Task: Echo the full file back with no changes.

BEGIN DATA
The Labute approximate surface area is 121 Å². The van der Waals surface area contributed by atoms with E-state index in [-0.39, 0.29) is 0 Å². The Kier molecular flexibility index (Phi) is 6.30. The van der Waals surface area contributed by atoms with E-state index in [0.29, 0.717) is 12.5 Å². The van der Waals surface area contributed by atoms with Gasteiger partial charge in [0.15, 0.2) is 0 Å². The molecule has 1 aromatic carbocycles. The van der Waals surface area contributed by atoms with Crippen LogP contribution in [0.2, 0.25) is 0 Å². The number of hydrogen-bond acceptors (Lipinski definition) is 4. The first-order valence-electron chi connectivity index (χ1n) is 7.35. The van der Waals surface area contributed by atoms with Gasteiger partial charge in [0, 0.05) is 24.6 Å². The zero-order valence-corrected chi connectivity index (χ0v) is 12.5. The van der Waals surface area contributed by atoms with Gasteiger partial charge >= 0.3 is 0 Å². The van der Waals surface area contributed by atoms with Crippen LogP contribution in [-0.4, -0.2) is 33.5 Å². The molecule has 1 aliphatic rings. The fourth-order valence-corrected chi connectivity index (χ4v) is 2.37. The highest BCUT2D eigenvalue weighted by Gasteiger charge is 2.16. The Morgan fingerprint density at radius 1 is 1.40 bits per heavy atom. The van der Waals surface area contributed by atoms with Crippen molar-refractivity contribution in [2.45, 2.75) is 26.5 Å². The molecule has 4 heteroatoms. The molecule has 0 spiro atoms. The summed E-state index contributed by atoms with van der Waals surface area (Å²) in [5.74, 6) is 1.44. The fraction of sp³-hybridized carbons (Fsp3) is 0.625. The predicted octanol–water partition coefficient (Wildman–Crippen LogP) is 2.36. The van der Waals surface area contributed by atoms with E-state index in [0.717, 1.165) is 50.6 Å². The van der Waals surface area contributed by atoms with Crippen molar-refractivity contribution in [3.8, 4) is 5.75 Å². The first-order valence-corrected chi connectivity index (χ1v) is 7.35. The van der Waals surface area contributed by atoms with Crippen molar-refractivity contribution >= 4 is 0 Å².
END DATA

The Labute approximate surface area is 121 Å². The van der Waals surface area contributed by atoms with E-state index in [-0.39, 0.29) is 0 Å². The Kier molecular flexibility index (Phi) is 6.30. The van der Waals surface area contributed by atoms with E-state index in [0.29, 0.717) is 12.5 Å². The van der Waals surface area contributed by atoms with Gasteiger partial charge in [0.15, 0.2) is 0 Å². The molecule has 1 aromatic carbocycles. The van der Waals surface area contributed by atoms with Crippen LogP contribution in [0.2, 0.25) is 0 Å². The number of hydrogen-bond acceptors (Lipinski definition) is 4. The first-order valence-electron chi connectivity index (χ1n) is 7.35. The van der Waals surface area contributed by atoms with Gasteiger partial charge in [0, 0.05) is 24.6 Å². The zero-order valence-corrected chi connectivity index (χ0v) is 12.5. The van der Waals surface area contributed by atoms with Gasteiger partial charge >= 0.3 is 0 Å². The van der Waals surface area contributed by atoms with Crippen LogP contribution in [-0.4, -0.2) is 33.5 Å². The molecule has 1 aliphatic rings. The fourth-order valence-corrected chi connectivity index (χ4v) is 2.37. The highest BCUT2D eigenvalue weighted by Gasteiger charge is 2.16. The Morgan fingerprint density at radius 1 is 1.40 bits per heavy atom. The van der Waals surface area contributed by atoms with Crippen molar-refractivity contribution in [2.45, 2.75) is 26.5 Å². The molecule has 4 heteroatoms. The molecule has 0 spiro atoms. The summed E-state index contributed by atoms with van der Waals surface area (Å²) in [5.74, 6) is 1.44. The fraction of sp³-hybridized carbons (Fsp3) is 0.625. The predicted octanol–water partition coefficient (Wildman–Crippen LogP) is 2.36. The van der Waals surface area contributed by atoms with E-state index in [0.717, 1.165) is 50.6 Å². The van der Waals surface area contributed by atoms with Crippen molar-refractivity contribution in [3.8, 4) is 5.75 Å². The first-order valence-corrected chi connectivity index (χ1v) is 7.35. The van der Waals surface area contributed by atoms with Crippen molar-refractivity contribution >= 4 is 0 Å².